You would imagine its naked branches resignedly spread, like the arms of a one-legged Indian dancer.

You would imagine the life it breastfeeds to the starved beaks of the rocks sprouting across these Nuba hills. Hills that bear bullet scars.

And then, beneath its shadow, there’s a quick-sand footpath that leads to small tombs of children strutting to school in missing arms.

THE BOOKSELLER: Griffin Shea – Bridge Books

Griffin Shea

Griffin Shea is the founder of Bridge Books, which recently opened in Joburg’s CBD. A retail store with a thoughtfully edited selection of predominantly African titles (both new and secondhand), Bridge Books also sells to the inner-city’s street booksellers.

The book you’re currently most excited about selling?

I’m loving Nomavenda Mathiane’s Eyes in the Night. It’s her retelling of her grandmother’s experiences as a child during the Anglo-Zulu war, and the story is part of the of amazing work that South Africa as a whole is undertaking in understanding history from more points of view.

Which title gets shoplifted the most frequently?

Actually, not a single book has been stolen yet. I think this is partly because we run a “pay it forward” scheme, where customers buy books to give away to others. Also, if anyone asks, I’ll loan them a book for a R20 deposit if they promise to write a review.

Once someone did lift a copy of Steve Biko’s I Write What I Like from a pop-up we ran in Soweto on Youth Day. But when we asked if anyone had seen it, he returned it the next day. He’d thought we were giving away the books as part of the Youth Day events.

The biggest seller of the past year?

I Write What I Like, by Steve Biko, which sells consistently week after week, on both the retail and the wholesale side. We run a wholesale trade to connect small booksellers (even smaller than us!) with publishers so they can get new books, and Biko is always in demand.

The most underwhelming book you’ve read in the last year?

It’s hard to narrow it down to just one, only because I did a lot of reading for my PhD work at Wits, which focuses on South African young adult novels. Unfortunately, that means I read a shocking number of heavy-handed, preachy books that we inflict on our young people. Also, of course, several real gems. But it’s no wonder young readers gravitate toward “adult” books if they have any passion for reading at all. The books aimed at their age bracket often talk down at them from a very high pulpit.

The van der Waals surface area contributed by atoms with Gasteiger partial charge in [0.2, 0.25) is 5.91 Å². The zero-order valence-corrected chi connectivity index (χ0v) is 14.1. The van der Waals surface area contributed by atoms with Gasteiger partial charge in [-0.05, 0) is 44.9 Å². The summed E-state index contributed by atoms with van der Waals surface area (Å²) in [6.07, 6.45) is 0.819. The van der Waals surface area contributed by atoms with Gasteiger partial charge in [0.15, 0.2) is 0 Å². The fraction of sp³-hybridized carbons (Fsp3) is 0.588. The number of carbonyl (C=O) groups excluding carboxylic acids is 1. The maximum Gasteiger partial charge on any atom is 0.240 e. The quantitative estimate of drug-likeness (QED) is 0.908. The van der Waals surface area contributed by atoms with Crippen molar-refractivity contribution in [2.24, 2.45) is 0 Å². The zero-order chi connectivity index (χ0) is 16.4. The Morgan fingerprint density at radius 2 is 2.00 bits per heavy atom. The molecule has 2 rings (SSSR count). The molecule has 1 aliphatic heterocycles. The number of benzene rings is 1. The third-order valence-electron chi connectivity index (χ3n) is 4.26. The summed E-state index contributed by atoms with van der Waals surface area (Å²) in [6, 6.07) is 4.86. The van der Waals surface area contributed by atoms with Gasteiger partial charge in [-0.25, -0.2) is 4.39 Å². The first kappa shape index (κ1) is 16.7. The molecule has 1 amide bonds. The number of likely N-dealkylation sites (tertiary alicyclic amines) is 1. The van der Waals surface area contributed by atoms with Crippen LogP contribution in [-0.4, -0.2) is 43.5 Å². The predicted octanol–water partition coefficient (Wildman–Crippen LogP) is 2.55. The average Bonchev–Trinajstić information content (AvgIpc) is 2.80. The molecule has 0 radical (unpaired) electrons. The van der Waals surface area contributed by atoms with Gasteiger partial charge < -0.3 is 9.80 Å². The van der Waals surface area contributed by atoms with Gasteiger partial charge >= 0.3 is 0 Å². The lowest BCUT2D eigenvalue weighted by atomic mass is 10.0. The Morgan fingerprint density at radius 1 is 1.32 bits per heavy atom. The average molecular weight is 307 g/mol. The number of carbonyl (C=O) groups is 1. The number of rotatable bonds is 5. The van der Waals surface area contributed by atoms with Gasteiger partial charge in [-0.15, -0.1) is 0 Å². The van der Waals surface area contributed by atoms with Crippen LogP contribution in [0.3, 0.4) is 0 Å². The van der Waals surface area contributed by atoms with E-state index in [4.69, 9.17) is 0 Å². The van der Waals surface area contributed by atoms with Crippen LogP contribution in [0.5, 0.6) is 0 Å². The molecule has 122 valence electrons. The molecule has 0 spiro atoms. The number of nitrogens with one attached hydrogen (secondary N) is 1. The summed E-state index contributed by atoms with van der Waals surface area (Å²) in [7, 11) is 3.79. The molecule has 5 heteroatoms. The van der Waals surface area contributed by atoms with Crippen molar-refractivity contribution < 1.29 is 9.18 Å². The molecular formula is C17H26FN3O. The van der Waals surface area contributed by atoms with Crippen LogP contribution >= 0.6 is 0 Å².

Which book do you wish all your customers would read?

Devilskein & Dearlove by Alex Smith. Like the best young adult books, it explores themes too big for most adult fiction: the nature of evil, the legacy of trauma, the difficulty of change, the hidden layers of meaning in everyday places. Think The Secret Garden or The Lion, the Witch and the Wardrobe set on Long Street in Cape Town.

The last thing you read that made you cry?

Wishful Drinking, by Carrie Fisher. The Star Wars films leave me cold, but when the latest one came out and the world was awash in commercials and merchandise, I decided to read Carrie Fisher. I laughed so hard, tears squirted out of my nose too.

Is there a book you’d never sell? If so, what is it, and why?

A couple people have asked for Donald Trump’s The Art of the Deal. But I can’t carry it. He’s the antithesis of everything Bridge Books is trying to do. And honestly, even the ghost writer Tony Schwartz has renounced it.

What’s the most surprising thing about your bookshop?

This building was originally Barclays headquarters for South Africa. The vault is still downstairs. Also, we have a great roof space for readings under the stars.

The three writers you admire the most?

Toni Morrisson, whose books often explore love and its boundaries. She’s shaped the way I think about human relationships, and the reasons we treat each other the ways that we do.

Assia Djebar, who writes about the ways we can seek freedom, including through storytelling. She also introduced me to the idea of the Bechdel Test, before that phrase was widely applied to the idea.

Mark Twain. Did you know he’s really funny? I’ve been reading Huckleberry Finn out loud to my 11-year-old son, and it’s funnier, sharper and actually quite a lot darker than I remember it being.

The biggest challenge you face in bookselling?

Geometry.

Running a bookstore is a lot like Scrabble: it’s a math game masquerading as a word game.

Our indoor shop space is only 60 square metres. We have 12 bookcases. The limits of that geometry and its implications for which books we can carry continue to confound me.

Describe your archetypal customer.

Twenty-something, smart, creative, professional. Oh, and black.

The best part of being a bookseller?

The readers who come shopping, or simply visiting. I meet so many new people every day, and I love hearing their stories and the stories they’re looking for.

And the worst part?

You open a bookstore thinking it’s going to create this glorious life of the mind. And that’s true, but frankly it’s just as much about quads and glutes. There’s a lot of carrying heavy boxes up and down stairs.

Read more about Bridge Books over on 2Summers and in the Mail & Guardian.